Ah, the wind in your hair and the burn in your thighs produce nothing but smiles across your face as you speed through the neighborhood. You try to maneuver faster and faster to impress all those who look on admiring the coolness before them. The chrome reflects the summer sun and the smell of the rubber on the asphalt are like nothing else. Behold your awesome new bike. Tricycle bike that is.
We have all experienced that childhood joy of the tricycle and if not we certainly have become accustom to seeing them blazing around parks and your local vicinity. But I am willing to bet that not many of us thought much about from whence these strange little vehicles came.
Today, in America, when we think of ‘tricycle’, most of us likely imagine the little red and chrome three wheeled vehicles with plastic ribbons on the handles and the little ‘ching ching’ bell. But the tricycle has come a long way baby. In fact, in years past, these little bikes were not for babies at all, nor were they little.
In 1680 there was a paraplegic German man who found himself in need of transportation in order to make it to church on Sundays. Stephan Farffler was his name and he painstakingly created the very first known tricycle which was powered by a hand crank. This really puts my under deserving pride into check after beating my chest for skillfully putting together my daughter’s Radio Flyer.
Later in 1789, two men by the names Blanchard and Maguier invented a foot pedaled tricycle. This gained enough popularity for the Journal de Paris to define the words tricycle and bicycle for the very first time. The first patented tricycle was in England by Denis Johnson in the year 1818.
As the evolution of the three wheeled bike continued, James Starley created the Coventry Lever Tricycle which was a side driven lever variety and this is the one that started a trike craze in England. By 1884, Great Britain was over run with 120 various models of the tricycles. Many believe that the greater love of these bikes over the two wheeled bicycles was due to safety and convenience. The added third wheel gave the bike more stability thus preventing injuries.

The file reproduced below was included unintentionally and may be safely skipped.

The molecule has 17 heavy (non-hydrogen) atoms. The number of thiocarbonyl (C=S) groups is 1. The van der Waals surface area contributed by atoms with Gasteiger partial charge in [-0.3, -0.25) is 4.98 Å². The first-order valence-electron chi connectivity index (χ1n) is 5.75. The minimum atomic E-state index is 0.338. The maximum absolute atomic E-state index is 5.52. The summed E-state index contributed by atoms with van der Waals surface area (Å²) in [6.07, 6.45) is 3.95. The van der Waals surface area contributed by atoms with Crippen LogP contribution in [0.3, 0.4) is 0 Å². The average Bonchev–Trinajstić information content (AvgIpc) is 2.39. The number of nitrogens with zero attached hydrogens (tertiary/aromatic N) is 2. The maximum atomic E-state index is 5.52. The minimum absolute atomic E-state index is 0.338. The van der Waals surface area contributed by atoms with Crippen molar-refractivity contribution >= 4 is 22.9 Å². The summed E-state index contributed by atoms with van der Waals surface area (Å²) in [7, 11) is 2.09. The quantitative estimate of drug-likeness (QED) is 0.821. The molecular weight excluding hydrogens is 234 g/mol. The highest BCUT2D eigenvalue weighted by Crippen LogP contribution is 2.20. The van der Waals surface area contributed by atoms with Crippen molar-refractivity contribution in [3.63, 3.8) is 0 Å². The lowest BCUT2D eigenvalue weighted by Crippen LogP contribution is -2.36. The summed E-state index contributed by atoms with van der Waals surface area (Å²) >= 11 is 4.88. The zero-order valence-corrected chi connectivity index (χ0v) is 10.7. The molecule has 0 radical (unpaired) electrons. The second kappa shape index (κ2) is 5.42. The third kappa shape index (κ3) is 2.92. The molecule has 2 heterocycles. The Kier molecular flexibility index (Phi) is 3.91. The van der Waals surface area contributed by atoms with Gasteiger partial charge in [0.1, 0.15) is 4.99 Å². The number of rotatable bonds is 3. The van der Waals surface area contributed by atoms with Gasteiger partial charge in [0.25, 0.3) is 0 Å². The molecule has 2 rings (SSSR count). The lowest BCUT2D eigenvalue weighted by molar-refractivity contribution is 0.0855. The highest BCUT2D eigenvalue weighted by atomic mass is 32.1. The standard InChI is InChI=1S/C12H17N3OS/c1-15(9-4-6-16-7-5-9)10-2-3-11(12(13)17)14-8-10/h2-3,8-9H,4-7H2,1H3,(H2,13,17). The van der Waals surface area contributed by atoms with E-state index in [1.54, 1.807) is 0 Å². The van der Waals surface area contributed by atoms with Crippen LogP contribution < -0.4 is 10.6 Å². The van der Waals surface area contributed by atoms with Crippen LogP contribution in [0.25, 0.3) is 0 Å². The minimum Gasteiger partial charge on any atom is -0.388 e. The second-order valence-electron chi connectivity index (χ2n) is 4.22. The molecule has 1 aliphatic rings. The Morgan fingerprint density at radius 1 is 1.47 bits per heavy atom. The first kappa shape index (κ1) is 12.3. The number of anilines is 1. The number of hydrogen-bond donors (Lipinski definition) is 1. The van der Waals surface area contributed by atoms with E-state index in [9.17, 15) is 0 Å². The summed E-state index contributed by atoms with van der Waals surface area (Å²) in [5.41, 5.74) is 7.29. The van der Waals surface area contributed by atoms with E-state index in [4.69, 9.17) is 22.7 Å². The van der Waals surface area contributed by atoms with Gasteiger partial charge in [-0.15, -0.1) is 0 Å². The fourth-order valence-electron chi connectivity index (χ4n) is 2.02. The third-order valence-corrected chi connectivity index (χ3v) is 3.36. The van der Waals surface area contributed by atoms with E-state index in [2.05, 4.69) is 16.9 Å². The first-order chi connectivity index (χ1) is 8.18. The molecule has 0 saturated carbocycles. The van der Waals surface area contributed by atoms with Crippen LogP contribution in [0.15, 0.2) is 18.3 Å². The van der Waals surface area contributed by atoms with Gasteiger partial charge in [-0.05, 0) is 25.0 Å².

During this tricycle bonanza, children were finally figured into the mix. Most were homemade out of wood for the kiddos. And this product idea quickly made its way across the ocean and became a part of life for the American children. Later in the 1880s the tricycles started being made from steel. Also, during this time, it was discovered that front steering and chain driven tricycles were the better way to go – again for safety concerns.
There is typically (but not always) one of three types of tricycles:
- The Delta. This is the most popular with 2 wheels in the back and 1 in the front. The back wheels drive the bike while the front wheel is for steering.
- The Tadpole. This one has 2 wheels in the front which do the steering and one wheel in the back for the driving. Essentially the opposite from which we are familiar.
- The iL3. This tricycle is a 3 wheeled inline bike. 2 of the wheels again are for steering and one for driving.
In the US, most of those reading this have probably always considered the tricycle to be a child’s toy. But as you can see, it certainly did not start out that way. And we seem to be entering a new trike era as adults are now beginning to see their appeal once again.
Aside from being used for load carrying and freight (including the trike rickshaws – why does Kramer pop into my head?), recumbent tricycles are becoming all the rage for American adults. Whether it is the comfort, the greater stability or the ability to turn on a dime – recumbent trikes fulfill a desire for many enthusiasts across the country. And they also provide a source of transportation for those with special needs.
Some say that the invention of the wheel was the single most important development in human history. But I have a feeling that putting three of those wheels together is what is truly appreciated by quite a few – from that bell ringing kid down the block to the avid racer whizzing by daily. After all, how much fun can you really have with just one wheel?